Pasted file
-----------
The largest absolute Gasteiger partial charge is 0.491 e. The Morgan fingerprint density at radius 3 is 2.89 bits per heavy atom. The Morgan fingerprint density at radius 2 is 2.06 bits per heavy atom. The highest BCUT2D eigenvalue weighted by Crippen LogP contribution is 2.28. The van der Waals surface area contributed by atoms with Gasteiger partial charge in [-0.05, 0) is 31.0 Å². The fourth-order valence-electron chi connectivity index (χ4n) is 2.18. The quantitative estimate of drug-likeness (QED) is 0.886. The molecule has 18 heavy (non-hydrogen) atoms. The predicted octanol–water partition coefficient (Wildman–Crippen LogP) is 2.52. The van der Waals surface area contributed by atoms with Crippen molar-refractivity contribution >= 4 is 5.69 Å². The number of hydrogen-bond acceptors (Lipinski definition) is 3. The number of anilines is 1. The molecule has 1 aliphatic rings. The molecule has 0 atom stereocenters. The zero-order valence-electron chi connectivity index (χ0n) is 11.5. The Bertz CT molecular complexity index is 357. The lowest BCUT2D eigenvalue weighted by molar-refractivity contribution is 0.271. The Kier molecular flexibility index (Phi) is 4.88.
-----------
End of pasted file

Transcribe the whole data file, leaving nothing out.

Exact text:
The largest absolute Gasteiger partial charge is 0.491 e. The Morgan fingerprint density at radius 3 is 2.89 bits per heavy atom. The Morgan fingerprint density at radius 2 is 2.06 bits per heavy atom. The highest BCUT2D eigenvalue weighted by Crippen LogP contribution is 2.28. The van der Waals surface area contributed by atoms with Gasteiger partial charge in [-0.05, 0) is 31.0 Å². The fourth-order valence-electron chi connectivity index (χ4n) is 2.18. The quantitative estimate of drug-likeness (QED) is 0.886. The molecule has 18 heavy (non-hydrogen) atoms. The predicted octanol–water partition coefficient (Wildman–Crippen LogP) is 2.52. The van der Waals surface area contributed by atoms with Crippen molar-refractivity contribution >= 4 is 5.69 Å². The number of hydrogen-bond acceptors (Lipinski definition) is 3. The number of anilines is 1. The molecule has 1 aliphatic rings. The molecule has 0 atom stereocenters. The zero-order valence-electron chi connectivity index (χ0n) is 11.5. The Bertz CT molecular complexity index is 357. The lowest BCUT2D eigenvalue weighted by molar-refractivity contribution is 0.271. The Kier molecular flexibility index (Phi) is 4.88.